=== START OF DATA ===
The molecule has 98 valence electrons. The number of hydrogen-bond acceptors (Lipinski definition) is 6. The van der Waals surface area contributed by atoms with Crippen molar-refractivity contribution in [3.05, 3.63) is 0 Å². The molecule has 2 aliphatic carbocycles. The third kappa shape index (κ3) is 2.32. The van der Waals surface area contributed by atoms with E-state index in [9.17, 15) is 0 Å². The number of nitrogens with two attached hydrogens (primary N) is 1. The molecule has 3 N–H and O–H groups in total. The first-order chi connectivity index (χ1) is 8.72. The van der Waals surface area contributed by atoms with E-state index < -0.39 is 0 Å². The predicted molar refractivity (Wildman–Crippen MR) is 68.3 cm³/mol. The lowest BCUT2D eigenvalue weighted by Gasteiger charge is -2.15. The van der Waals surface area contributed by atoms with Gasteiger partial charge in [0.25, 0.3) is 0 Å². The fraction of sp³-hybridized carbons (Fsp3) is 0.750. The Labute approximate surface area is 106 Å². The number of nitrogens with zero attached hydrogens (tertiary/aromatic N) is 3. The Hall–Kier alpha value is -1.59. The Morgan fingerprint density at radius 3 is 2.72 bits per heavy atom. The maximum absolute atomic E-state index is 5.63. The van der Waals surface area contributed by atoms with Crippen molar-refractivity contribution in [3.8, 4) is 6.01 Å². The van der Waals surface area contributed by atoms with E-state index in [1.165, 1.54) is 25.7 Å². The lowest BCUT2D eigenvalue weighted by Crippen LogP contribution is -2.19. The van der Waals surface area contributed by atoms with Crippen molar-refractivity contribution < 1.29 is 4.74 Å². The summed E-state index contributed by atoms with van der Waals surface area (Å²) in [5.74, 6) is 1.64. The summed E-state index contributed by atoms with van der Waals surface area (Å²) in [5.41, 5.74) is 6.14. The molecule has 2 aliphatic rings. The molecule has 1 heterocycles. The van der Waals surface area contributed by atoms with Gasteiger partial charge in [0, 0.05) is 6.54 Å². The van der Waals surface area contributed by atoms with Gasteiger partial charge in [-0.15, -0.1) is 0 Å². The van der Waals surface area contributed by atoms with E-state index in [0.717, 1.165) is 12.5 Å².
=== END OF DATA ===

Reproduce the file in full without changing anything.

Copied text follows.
The molecule has 98 valence electrons. The number of hydrogen-bond acceptors (Lipinski definition) is 6. The van der Waals surface area contributed by atoms with Crippen molar-refractivity contribution in [3.05, 3.63) is 0 Å². The molecule has 2 aliphatic carbocycles. The third kappa shape index (κ3) is 2.32. The van der Waals surface area contributed by atoms with E-state index in [9.17, 15) is 0 Å². The number of nitrogens with two attached hydrogens (primary N) is 1. The molecule has 3 N–H and O–H groups in total. The first-order chi connectivity index (χ1) is 8.72. The van der Waals surface area contributed by atoms with E-state index < -0.39 is 0 Å². The predicted molar refractivity (Wildman–Crippen MR) is 68.3 cm³/mol. The lowest BCUT2D eigenvalue weighted by Gasteiger charge is -2.15. The van der Waals surface area contributed by atoms with Gasteiger partial charge in [0.25, 0.3) is 0 Å². The fraction of sp³-hybridized carbons (Fsp3) is 0.750. The Labute approximate surface area is 106 Å². The number of nitrogens with zero attached hydrogens (tertiary/aromatic N) is 3. The Hall–Kier alpha value is -1.59. The Morgan fingerprint density at radius 3 is 2.72 bits per heavy atom. The maximum absolute atomic E-state index is 5.63. The van der Waals surface area contributed by atoms with Crippen molar-refractivity contribution in [3.8, 4) is 6.01 Å². The van der Waals surface area contributed by atoms with E-state index in [1.165, 1.54) is 25.7 Å². The lowest BCUT2D eigenvalue weighted by Crippen LogP contribution is -2.19. The van der Waals surface area contributed by atoms with Crippen molar-refractivity contribution < 1.29 is 4.74 Å². The summed E-state index contributed by atoms with van der Waals surface area (Å²) in [5.74, 6) is 1.64. The summed E-state index contributed by atoms with van der Waals surface area (Å²) in [5.41, 5.74) is 6.14. The molecule has 2 aliphatic rings. The molecule has 1 heterocycles. The van der Waals surface area contributed by atoms with Gasteiger partial charge in [0, 0.05) is 6.54 Å². The van der Waals surface area contributed by atoms with Gasteiger partial charge in [-0.15, -0.1) is 0 Å². The van der Waals surface area contributed by atoms with E-state index in [0.717, 1.165) is 12.5 Å².